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Grace Ross: Pollution Could Kill Fall Foliage

Wednesday, March 21, 2012


Grace Ross, GoLocalWorcester  MINDSETTER™

The streets are buzzing with comments about the nice weather and the frequently expressed wish that there be no more snow this year.

Personally, I prefer snow to rain, but I’m wishing for snow for a different reason. When I ran for Governor in 2006 I made a splash with a comment that echoed in the minds of the Massachusetts public. I was at the debate out in Springfield for the gubernatorial candidates, one of the major media debates at the very end, and made a comment that if nothing was done about pollution in our atmosphere that 20 years from now Massachusetts fall foliage could be disappearing. That is our hardwood trees that provide that beautiful foliage would be dying and as someone who is even more attached to fall foliage than snow, that image breaks my heart.

I was referring to the pollution causing climate change frequently referred to as Global Warming; that has turned out to be an unfortunate term because it makes people think the primary climate change is an increase in temperature in every locale.

Not having been through a significant shift in our climate, I don’t think we have any images to form how that happens. My comment about the loss of our brilliant fall colors, while it brought a gasp from the audience and clearly changed the conversation across the state in the major media, didn’t necessarily clarify for people what might actually happen. 

It’s not like one day all the trees are going to fall down. What will happened (and is already happening) is the trees weaken and their immune systems weaken and their ability to handle drought and heavy rains weaken.
Our unfortunate experience with the Asian long horn beetle in Worcester is a perfect example. Periodically there are major attacks on different trees (and on any other species actually), different kinds of illnesses that attack those species, but when a species is doing well while there may be a major wipe out of large numbers, there’s still enough resiliency in the general gene pool that the species tend to survive. 

The great danger with the Asian long horn beetle was not just its attack, but that our trees are weakened and not enough may be strong enough to survive the attack and re-populate an area. We saw it again with the ice storm a couple of years ago that just tore down huge swaths of trees in our area. It’s because our trees are weak. I know it’s hard to believe for me, too. 

I got stopped two years ago by a neighbor literally across the street in the middle of summer. He was standing there staring at the tree in front of his house and I asked him what he was up to. He said, “well, you know, look at this tree: it looks perfectly healthy to me.” And I said, “yes, it looks perfectly healthy to me.” He said, “well, I had an arborist out to look at the trees for a different reason, he said all of these trees are dying. It may not look like it to us but apparently there hasn’t been enough water in the last few years and they’re really suffering. He’s worried that they’re not going to make it.”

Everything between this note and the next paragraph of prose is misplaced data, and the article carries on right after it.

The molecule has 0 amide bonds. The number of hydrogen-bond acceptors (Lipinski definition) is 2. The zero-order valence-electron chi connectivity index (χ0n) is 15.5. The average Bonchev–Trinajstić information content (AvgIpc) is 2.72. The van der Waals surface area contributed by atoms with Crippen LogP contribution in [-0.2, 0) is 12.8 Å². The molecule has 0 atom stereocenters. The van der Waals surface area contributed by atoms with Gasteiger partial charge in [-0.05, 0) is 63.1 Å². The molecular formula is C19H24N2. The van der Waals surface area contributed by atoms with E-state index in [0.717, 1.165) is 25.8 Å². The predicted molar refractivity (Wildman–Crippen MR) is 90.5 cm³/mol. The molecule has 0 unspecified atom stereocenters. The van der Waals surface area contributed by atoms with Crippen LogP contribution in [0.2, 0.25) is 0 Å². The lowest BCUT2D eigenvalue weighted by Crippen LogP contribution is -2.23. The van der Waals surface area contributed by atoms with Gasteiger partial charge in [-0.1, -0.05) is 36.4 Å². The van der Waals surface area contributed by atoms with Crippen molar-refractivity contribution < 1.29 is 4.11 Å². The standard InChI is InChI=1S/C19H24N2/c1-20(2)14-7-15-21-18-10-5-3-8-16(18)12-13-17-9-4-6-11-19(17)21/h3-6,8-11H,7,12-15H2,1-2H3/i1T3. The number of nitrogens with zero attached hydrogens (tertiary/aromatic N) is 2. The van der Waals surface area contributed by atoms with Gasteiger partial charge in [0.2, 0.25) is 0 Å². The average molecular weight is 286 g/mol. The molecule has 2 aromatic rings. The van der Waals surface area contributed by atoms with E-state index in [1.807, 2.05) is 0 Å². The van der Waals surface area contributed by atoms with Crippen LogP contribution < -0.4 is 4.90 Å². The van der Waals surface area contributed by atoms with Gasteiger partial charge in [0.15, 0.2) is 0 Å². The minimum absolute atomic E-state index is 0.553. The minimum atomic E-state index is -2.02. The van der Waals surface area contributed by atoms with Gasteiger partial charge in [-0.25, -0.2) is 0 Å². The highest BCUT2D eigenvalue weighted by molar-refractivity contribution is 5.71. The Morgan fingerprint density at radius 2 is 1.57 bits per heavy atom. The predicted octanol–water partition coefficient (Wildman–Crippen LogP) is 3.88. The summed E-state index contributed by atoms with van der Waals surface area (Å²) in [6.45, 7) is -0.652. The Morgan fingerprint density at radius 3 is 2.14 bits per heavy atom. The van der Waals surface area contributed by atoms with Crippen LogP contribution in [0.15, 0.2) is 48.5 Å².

Well, February 2012 I understand was like the driest February on record in Massachusetts. 

It’s not just about rain. Snow actually serves a different function; it falls and then it takes so long to melt that it really saturates the grounds with water. These days rain often, particularly when it comes down heavy, just runs right off. That’s why we get huge floods in localized areas. And, unfortunately, because we use petroleum products in our fertilizer we actually have created sort of a shield – if you think of it as putting a layer of oil on water – when the rain comes down it tends to wash right off of our lawns and green spaces and puddle and then wash away. 

Snow doesn’t have that problem so although it may seem crazy, I’d like to see a lot more snow in the next few weeks and I’m hoping that that amount of moisture in the soil is really going to save our trees this summer. Otherwise, those few years of suffering so far is going to be really devastating this summer. Although it doesn’t feel that way given how we’ve built up our cities and towns, this area of the world used to be a big forest and our trees and animal life depends on a forest-like environment. 

It’s not that Global Warming is heating up the atmosphere in a way that we’re going to be able to feel it every year warmer and warmer and warmer. It’s that what we’ve done to the atmosphere is changing many dynamics. When a big system that is all interdependent like a world ecosystem is stressed out by big changes, unexpected things begin to happen. 

I suppose warmer temperatures is one, but more importantly you get weird tornados like the worse 3-day tornado season in March that happened in the Midwest or no snow around where we are. It doesn’t mean next year there won’t be tons of snow, there might be an unusually big snow, it means that the weather system is not reacting normally. The change will be noticeable because more strange and unusual weather “incidents” as they are called will happen. Our weather will be not what we are used to and while we can pick up and move to a different area, our beautiful decades old, sometimes centuries old trees cannot. And the plant and animal life dependent upon them will be damaged as well.

I hope our trees make it.


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